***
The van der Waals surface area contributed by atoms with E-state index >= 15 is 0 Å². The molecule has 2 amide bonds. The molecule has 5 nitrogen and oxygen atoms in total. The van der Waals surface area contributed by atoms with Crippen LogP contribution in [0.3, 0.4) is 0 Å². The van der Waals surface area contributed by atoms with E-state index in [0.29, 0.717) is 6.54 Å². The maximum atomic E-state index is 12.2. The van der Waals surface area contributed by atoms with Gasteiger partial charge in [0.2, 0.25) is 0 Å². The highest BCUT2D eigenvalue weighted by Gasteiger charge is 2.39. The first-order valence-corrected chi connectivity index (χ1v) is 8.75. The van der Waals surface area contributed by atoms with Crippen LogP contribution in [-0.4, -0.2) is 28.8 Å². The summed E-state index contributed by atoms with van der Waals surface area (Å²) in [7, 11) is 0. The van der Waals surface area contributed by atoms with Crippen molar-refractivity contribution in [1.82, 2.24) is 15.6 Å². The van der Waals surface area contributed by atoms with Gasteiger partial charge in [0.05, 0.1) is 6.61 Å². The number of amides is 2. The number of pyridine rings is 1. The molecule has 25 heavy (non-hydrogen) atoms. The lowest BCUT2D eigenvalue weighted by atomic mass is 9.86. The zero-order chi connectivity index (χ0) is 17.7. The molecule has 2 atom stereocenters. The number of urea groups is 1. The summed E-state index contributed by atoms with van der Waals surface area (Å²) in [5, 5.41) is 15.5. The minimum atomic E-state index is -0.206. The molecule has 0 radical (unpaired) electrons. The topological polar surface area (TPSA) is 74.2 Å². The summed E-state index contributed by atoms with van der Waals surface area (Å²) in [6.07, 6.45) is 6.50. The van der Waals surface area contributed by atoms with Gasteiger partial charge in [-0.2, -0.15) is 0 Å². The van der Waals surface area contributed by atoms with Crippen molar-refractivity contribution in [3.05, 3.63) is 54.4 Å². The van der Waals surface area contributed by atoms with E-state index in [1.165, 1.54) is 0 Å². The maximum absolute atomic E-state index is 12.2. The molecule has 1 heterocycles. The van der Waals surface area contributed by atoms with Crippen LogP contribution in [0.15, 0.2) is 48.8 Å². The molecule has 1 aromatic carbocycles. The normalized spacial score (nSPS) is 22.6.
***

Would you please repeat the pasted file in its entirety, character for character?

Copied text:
The van der Waals surface area contributed by atoms with E-state index >= 15 is 0 Å². The molecule has 2 amide bonds. The molecule has 5 nitrogen and oxygen atoms in total. The van der Waals surface area contributed by atoms with Crippen LogP contribution in [0.3, 0.4) is 0 Å². The van der Waals surface area contributed by atoms with E-state index in [0.29, 0.717) is 6.54 Å². The maximum atomic E-state index is 12.2. The van der Waals surface area contributed by atoms with Gasteiger partial charge in [0.2, 0.25) is 0 Å². The highest BCUT2D eigenvalue weighted by Gasteiger charge is 2.39. The first-order valence-corrected chi connectivity index (χ1v) is 8.75. The van der Waals surface area contributed by atoms with Crippen LogP contribution in [-0.4, -0.2) is 28.8 Å². The summed E-state index contributed by atoms with van der Waals surface area (Å²) in [7, 11) is 0. The van der Waals surface area contributed by atoms with Crippen molar-refractivity contribution in [1.82, 2.24) is 15.6 Å². The van der Waals surface area contributed by atoms with Gasteiger partial charge in [0.05, 0.1) is 6.61 Å². The number of amides is 2. The number of pyridine rings is 1. The molecule has 25 heavy (non-hydrogen) atoms. The lowest BCUT2D eigenvalue weighted by atomic mass is 9.86. The zero-order chi connectivity index (χ0) is 17.7. The molecule has 2 atom stereocenters. The number of urea groups is 1. The summed E-state index contributed by atoms with van der Waals surface area (Å²) in [5, 5.41) is 15.5. The minimum atomic E-state index is -0.206. The molecule has 0 radical (unpaired) electrons. The topological polar surface area (TPSA) is 74.2 Å². The summed E-state index contributed by atoms with van der Waals surface area (Å²) in [6.07, 6.45) is 6.50. The van der Waals surface area contributed by atoms with Gasteiger partial charge in [-0.2, -0.15) is 0 Å². The van der Waals surface area contributed by atoms with Crippen molar-refractivity contribution in [3.05, 3.63) is 54.4 Å². The van der Waals surface area contributed by atoms with E-state index in [1.165, 1.54) is 0 Å². The maximum absolute atomic E-state index is 12.2. The molecule has 1 heterocycles. The van der Waals surface area contributed by atoms with Crippen LogP contribution in [0.15, 0.2) is 48.8 Å². The molecule has 1 aromatic carbocycles. The normalized spacial score (nSPS) is 22.6.